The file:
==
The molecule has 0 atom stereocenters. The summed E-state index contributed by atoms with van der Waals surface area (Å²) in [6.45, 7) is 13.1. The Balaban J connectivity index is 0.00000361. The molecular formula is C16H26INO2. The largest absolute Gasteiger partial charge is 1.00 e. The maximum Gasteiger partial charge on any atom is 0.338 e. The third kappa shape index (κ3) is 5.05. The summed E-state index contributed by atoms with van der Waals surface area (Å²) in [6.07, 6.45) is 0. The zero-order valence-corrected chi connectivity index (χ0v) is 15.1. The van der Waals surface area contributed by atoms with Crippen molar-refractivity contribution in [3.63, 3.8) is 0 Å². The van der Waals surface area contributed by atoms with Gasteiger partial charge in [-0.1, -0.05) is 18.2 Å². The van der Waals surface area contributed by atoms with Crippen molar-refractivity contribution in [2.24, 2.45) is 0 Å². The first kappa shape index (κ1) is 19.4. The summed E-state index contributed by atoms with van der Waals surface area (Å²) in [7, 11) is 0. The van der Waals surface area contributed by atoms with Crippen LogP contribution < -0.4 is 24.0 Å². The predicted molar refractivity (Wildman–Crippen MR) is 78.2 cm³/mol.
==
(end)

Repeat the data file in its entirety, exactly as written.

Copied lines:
The molecule has 0 atom stereocenters. The summed E-state index contributed by atoms with van der Waals surface area (Å²) in [6.45, 7) is 13.1. The Balaban J connectivity index is 0.00000361. The molecular formula is C16H26INO2. The largest absolute Gasteiger partial charge is 1.00 e. The maximum Gasteiger partial charge on any atom is 0.338 e. The third kappa shape index (κ3) is 5.05. The summed E-state index contributed by atoms with van der Waals surface area (Å²) in [6.07, 6.45) is 0. The zero-order valence-corrected chi connectivity index (χ0v) is 15.1. The van der Waals surface area contributed by atoms with Crippen molar-refractivity contribution in [3.63, 3.8) is 0 Å². The van der Waals surface area contributed by atoms with Gasteiger partial charge in [-0.1, -0.05) is 18.2 Å². The van der Waals surface area contributed by atoms with Crippen molar-refractivity contribution in [2.24, 2.45) is 0 Å². The first kappa shape index (κ1) is 19.4. The summed E-state index contributed by atoms with van der Waals surface area (Å²) in [7, 11) is 0. The van der Waals surface area contributed by atoms with Crippen LogP contribution < -0.4 is 24.0 Å². The predicted molar refractivity (Wildman–Crippen MR) is 78.2 cm³/mol.